Trevor Frederickson, who sometimes managed to forget for hours at a time that he had once been Ma’evoto of the Cheyenne, leaned back. The chair leaned with him, reconfiguring automatically. The holographic display shifted as well, so he could continue reading without interruption. “ ‘All naive, busty tavern wenches…’ whoever heard of a naive bar server?” A flick of his finger deleted the paragraph. “ ‘All non-instantaneous deathtraps…’ really? Note.” A new holographic screen popped up, adding a bluish-sheen to his bronze skin. “Wu, research old vids with drowning pools, trash compactors and/or gas chambers for next month’s marathon. Send.” The second screen winked out. “There’s gotta be something behind that one. Okay what’s next. “ ‘All slain enemies will be cremated as soon as possible…’ um, doh. Necromancers are rare, but annoying…” He skimmed down the next few entries. “1.45 MB file size? Padded? … oh, here’s a good one. Note,” another screen opened, “first level priority, hire architects and surveyors I can trust to make sure I have accurate blue prints of the…”
Light flickered at the corner of his eye. “Yes?”
“Sir, Mx. Lu is here to speak with you.”
He sat up, the chair following a few moments later. “Send hir in!”
The handle on the old fashioned door opened and Wu stepped in. The man in behind the desk allowed himself a rare moment of procrastination. It was always worth taking a moment to look at Lu Jia Wu.
Wu was a small person with what zi said were “classic” Han features. It was a matter of pride that hir family were the true inheritors of the Middle Kingdom. Trevor doubted that the scattering of golden scales across Wu’s face was really “classic,” but they turned hir already handsome face into a work of art. Or, at least, Trevor thought so. Wu’s dress, as always, was antique and androgynous. Today zi was wearing what zi called a “man’s Western business suit”. Like the scales, Trevor was pretty sure the pale yellow color wasn’t part of the ‘classic’ style. But it made a delicate contrast with Wu’s warm beige skin. In the modern world, the blatant lack of geometrics was a declaration of Wu’s lack of gender. Though Trevor was never quite sure—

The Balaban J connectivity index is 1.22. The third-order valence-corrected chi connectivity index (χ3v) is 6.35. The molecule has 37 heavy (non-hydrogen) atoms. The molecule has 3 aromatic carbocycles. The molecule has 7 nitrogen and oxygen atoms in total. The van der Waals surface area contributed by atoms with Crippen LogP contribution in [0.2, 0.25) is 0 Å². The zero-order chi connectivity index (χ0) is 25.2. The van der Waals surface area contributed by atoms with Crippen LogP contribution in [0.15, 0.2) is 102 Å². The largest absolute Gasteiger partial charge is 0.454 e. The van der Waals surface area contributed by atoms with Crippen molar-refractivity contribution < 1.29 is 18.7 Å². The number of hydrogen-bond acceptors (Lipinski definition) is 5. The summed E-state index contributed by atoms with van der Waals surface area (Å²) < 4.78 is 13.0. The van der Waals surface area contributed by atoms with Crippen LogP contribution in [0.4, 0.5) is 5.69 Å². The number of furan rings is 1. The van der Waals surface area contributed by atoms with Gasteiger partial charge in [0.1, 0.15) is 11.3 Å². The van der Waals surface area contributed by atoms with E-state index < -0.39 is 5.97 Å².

Wu cleared his throat.
“Yes, I’m delaying.”
Zi bowed, but kept hir eyes on him. “May this humble one give hir report?”
“Kay-kay, I’ll be good! Just tell me we have good news.”
“Your servant has the best of news. They have conceded. As of 1142 Greenwich you are officially the ruler of the world. May your reign last 1,000 years.”
“We did it!” He ran across the room and Wu caught him a bear hug.
“You did, my friend. You led the way and won the prize.” Wu’s voice rasped in his ear, heavy with grief and memories. “Even when this one thought it impossible, you persevered.”
“Not alone, Wu. And I couldn’t have done it without you at my side. And everyone else at my back.” He stepped back. “Kay. We planned for this. Is everyone ready?”
“Of course. The transition team is prepared, notification has gone out to all team leaders, and this one has confirmation that the military is standing down, awaiting your orders. We move at your word.”
“Perfect!” Trevor threw a formal robe with interlinking black-and-red circles on over his casual office outfit. “Let’s go.” Halfway to the door he froze and dashed back to his chair. “Computer, order poster-sized print out, framed, of edited document ‘Evil Overlord list’.”
A yellow ‘acknowledged’ light blinked.
“Now I’m ready.”
“Evil overlord list?”
“It’s for my new office. Something to entertain visitors.” Wu just looked at him. “You’ll like it I promise!”
Wu sighed. Zi tapped the sigil temp-branded on hir wrist. “All units, move out.”
They left the office. Five minutes later a convoy emerged from the underground bunker, headed for the headquarters of the World Government.